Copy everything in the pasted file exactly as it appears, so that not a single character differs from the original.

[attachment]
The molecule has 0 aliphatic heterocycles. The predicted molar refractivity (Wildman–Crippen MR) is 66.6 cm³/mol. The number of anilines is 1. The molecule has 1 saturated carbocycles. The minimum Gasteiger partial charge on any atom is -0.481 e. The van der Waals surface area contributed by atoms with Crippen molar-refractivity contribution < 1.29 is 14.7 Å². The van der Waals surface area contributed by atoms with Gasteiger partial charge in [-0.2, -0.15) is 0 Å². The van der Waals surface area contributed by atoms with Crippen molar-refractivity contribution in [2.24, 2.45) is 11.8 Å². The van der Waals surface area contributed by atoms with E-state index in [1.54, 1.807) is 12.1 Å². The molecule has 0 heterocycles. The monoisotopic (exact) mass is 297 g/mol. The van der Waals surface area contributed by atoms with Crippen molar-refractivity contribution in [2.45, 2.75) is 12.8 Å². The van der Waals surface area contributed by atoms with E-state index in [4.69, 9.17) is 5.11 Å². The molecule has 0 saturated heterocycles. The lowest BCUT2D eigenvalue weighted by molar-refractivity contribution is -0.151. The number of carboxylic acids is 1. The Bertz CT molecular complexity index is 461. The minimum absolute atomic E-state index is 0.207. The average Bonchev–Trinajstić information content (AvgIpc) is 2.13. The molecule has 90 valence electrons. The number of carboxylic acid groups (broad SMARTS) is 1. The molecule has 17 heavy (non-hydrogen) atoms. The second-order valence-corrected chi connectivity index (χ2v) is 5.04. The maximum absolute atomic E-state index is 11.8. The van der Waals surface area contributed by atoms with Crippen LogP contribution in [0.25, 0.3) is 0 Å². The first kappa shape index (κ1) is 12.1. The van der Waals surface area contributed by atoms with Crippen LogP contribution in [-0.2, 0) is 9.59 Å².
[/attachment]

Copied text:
The molecule has 0 aliphatic heterocycles. The predicted molar refractivity (Wildman–Crippen MR) is 66.6 cm³/mol. The number of anilines is 1. The molecule has 1 saturated carbocycles. The minimum Gasteiger partial charge on any atom is -0.481 e. The van der Waals surface area contributed by atoms with Crippen molar-refractivity contribution < 1.29 is 14.7 Å². The van der Waals surface area contributed by atoms with Gasteiger partial charge in [-0.2, -0.15) is 0 Å². The van der Waals surface area contributed by atoms with Crippen molar-refractivity contribution in [2.24, 2.45) is 11.8 Å². The van der Waals surface area contributed by atoms with E-state index in [1.54, 1.807) is 12.1 Å². The molecule has 0 heterocycles. The monoisotopic (exact) mass is 297 g/mol. The van der Waals surface area contributed by atoms with Crippen molar-refractivity contribution in [2.45, 2.75) is 12.8 Å². The van der Waals surface area contributed by atoms with E-state index in [4.69, 9.17) is 5.11 Å². The molecule has 0 saturated heterocycles. The lowest BCUT2D eigenvalue weighted by molar-refractivity contribution is -0.151. The number of carboxylic acids is 1. The Bertz CT molecular complexity index is 461. The minimum absolute atomic E-state index is 0.207. The average Bonchev–Trinajstić information content (AvgIpc) is 2.13. The molecule has 90 valence electrons. The number of carboxylic acid groups (broad SMARTS) is 1. The molecule has 17 heavy (non-hydrogen) atoms. The second-order valence-corrected chi connectivity index (χ2v) is 5.04. The maximum absolute atomic E-state index is 11.8. The van der Waals surface area contributed by atoms with Crippen LogP contribution in [0.25, 0.3) is 0 Å². The first kappa shape index (κ1) is 12.1. The van der Waals surface area contributed by atoms with Crippen LogP contribution in [-0.2, 0) is 9.59 Å².